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Re: [SCA-Archery] Re: Good arrows and bows.... and strings....

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  • morgan wolf
    Holy ##$%#^*! We actually came to an agreement in an email discussion, we should forward this to the Sagittarii List, and also print and frame it! ... Morgan
    Message 1 of 4 , Aug 15, 2007
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      Holy ##$%#^*! We actually came to an agreement in an email discussion, we should forward this to the Sagittarii List, and also print and frame it!

      :-D

      Morgan Blaidd Du,
      mka Morgan Wolf
      Damn Vicar Archery and Stuff
      www.damnvicar.com
      damnvicar@...



      ----- Original Message ----
      From: Lord Godwin FitzGilbert de Strigoil <archergodwin@...>
      To: SCA-Archery@yahoogroups.com
      Sent: Wednesday, August 15, 2007 10:36:57 AM
      Subject: [SCA-Archery] Re: Good arrows and bows.... and strings....

      Yes, I do agree that there is a certain amount of shock always present. I guess
      with further discussion, brings out more variables that we have a different
      recesses of the logic mind.

      I also, 'listen' to the bow. When shooting with the Vectran/Spectra mix string,
      my bow was very quiet - to the point of other people making comment about just
      how quiet it was. I guess I didn't realize just how big the impact would be in
      changing string material - but upon thinking about the physics of it, it makes
      perfect sense.

      The bow this is about, is a horn tipped, hickory backed yew of 62#. 72" nock to nock.

      And I think we're saying basically the same thing. Conversations like this are
      good - they make you think, and also mull over what you believe to be true.

      Godwin



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    • Lord Godwin FitzGilbert de Strigoil
      Yes, I do agree that there is a certain amount of shock always present. I guess with further discussion, brings out more variables that we have a different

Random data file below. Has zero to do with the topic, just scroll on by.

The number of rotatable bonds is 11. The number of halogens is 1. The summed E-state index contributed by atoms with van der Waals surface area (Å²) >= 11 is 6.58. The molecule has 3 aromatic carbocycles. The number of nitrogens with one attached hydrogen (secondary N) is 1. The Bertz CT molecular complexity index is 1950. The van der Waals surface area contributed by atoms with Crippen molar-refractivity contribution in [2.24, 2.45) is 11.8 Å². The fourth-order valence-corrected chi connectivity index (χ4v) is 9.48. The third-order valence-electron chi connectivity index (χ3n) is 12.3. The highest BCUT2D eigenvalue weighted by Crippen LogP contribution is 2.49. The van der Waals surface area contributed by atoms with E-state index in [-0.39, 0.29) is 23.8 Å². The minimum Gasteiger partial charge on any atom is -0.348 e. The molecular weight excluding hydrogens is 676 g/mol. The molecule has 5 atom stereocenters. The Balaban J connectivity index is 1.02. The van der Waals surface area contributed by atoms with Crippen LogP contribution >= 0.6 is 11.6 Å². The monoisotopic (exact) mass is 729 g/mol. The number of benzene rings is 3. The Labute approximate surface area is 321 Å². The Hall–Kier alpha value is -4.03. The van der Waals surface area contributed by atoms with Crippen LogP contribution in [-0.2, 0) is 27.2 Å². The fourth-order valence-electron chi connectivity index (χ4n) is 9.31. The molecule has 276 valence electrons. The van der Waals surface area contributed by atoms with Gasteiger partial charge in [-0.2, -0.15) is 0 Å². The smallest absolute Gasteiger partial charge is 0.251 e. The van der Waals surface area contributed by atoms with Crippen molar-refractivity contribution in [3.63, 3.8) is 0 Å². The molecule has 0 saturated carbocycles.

Message 2 of 4 , Aug 15, 2007
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        Yes, I do agree that there is a certain amount of shock always present. I guess
        with further discussion, brings out more variables that we have a different
        recesses of the logic mind.

        I also, 'listen' to the bow. When shooting with the Vectran/Spectra mix string,
        my bow was very quiet - to the point of other people making comment about just
        how quiet it was. I guess I didn't realize just how big the impact would be in
        changing string material - but upon thinking about the physics of it, it makes
        perfect sense.

        The bow this is about, is a horn tipped, hickory backed yew of 62#. 72" nock to nock.

        And I think we're saying basically the same thing. Conversations like this are
        good - they make you think, and also mull over what you believe to be true.

        Godwin


        >>I'm a staunch believer in this: "no handshock = matched equipment"
        >
        >
        >
        >But, as I see it, you've made my point, in stating that it is the difference in
        string material that makes the difference in handshock. Changing string material
        to FastFlight Plus(tm) or TS-1 (tm) absolutely does increase limb speed and
        limbshock, to the point that retailers of those string materials have a "check
        with manufacturer" disclaimer, since the string can cause limbs, especially
        un-reinforced tips, to crack or outright break because of the increased speed and
        shock in a more condensed area of the bow (smaller diameter string, which these
        are, = less surface contact, = more strain on contact surfaces). The shock
        you're getting now has alwasy been there, it is just carrying further down the
        bow because of the different string, the smaller string created higher speeds and
        focused the shock more in your tips and limbs, making what little actually
        reaches the grip area negligible. Were you to go to an even thicker string, such
        as hemp or linen,
        >
        > you would probably have yet more shock making it all the way to your hand.
        Thus, I reiterate, by choosing specific materials one reduces or increases the
        amount of shock reaching the hand, but the shock is always there at some level.
        I do apologize for not making note in my previous post that string material, as
        well as bow style and construction material, plays a large part in how much shock
        actually reaches the hand.
        >

        >Perhaps we can both agree that the shock itself is always present, but that by
        tuning your equipment, *including your string*, one can drastically reduce the
        amount of shock that is felt *in the hand*?

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